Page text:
Daniel Martin is a writer and editor at, covering St. John’s. You can find him on Twitter:@DanielJMartin_

As good as they’ve been, No. 3 Michigan State has yet to play their best

Bryn Forbes, Ryan Fazekas
Associated Press
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Sunday night’s Wooden Legacy title game matchup between No. 3 Michigan State and Providence was billed as a matchup of the nation’s two best players, and rightfully so. Michigan State senior Denzel Valentine (17 points, six rebounds, five assists), who already has two triple-doubles to his credit this season, and Providence redshirt junior Kris Dunn (21 points, five rebounds, seven assists) have more than lived up to the preseason expectations and more of the same was expected in Anaheim.

And while both had their moments, it was Michigan State’s supporting cast that made the difference in their 77-64 victory. The scary thing for future opponents on Michigan State’s schedule is that Tom Izzo’s team is nowhere near being a finished product.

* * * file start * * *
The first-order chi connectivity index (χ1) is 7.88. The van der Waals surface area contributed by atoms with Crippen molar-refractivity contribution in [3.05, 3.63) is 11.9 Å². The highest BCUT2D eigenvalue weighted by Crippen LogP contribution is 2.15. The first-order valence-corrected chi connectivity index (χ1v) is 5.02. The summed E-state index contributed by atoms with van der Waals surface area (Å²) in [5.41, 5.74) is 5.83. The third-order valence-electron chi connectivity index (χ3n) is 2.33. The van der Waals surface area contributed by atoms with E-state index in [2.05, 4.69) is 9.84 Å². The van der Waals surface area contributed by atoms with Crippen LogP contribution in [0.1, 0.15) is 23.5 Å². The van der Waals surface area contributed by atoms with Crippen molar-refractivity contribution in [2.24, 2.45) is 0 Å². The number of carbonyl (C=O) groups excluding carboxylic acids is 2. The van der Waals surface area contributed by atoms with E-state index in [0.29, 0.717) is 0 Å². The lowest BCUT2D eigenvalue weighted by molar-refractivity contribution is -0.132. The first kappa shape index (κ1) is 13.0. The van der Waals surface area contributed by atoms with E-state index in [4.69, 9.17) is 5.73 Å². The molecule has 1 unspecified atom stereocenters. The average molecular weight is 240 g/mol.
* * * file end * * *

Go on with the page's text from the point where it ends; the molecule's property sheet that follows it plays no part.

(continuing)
With Valentine dealing with first-half foul trouble Bryn Forbes stepped up, scoring 13 of his 18 points to help the Spartans take a two-point lead into the half. As for the 11-0 run that Michigan State produced to take control of the game late, a host of players stepped forward in regards to scoring, rebounding and defending.

Freshmen Deyonta Davis and Matt McQuaid combined to score nine points over the final 5:32, with transfer guard Eron Harris adding six of his 12 points during that stretch. The Spartans outscored the Friars, who aren’t as deep, 22-7 during that stretch to close out the game, hunting for quality shots and hitting the offensive glass while making things difficult for Providence on the other end of the floor.

The end result was a final margin that does not indicate just how close the game was. While Providence seemed to run out of steam Michigan State received contributions from multiple players, which is undoubtedly a good sign for this group moving forward.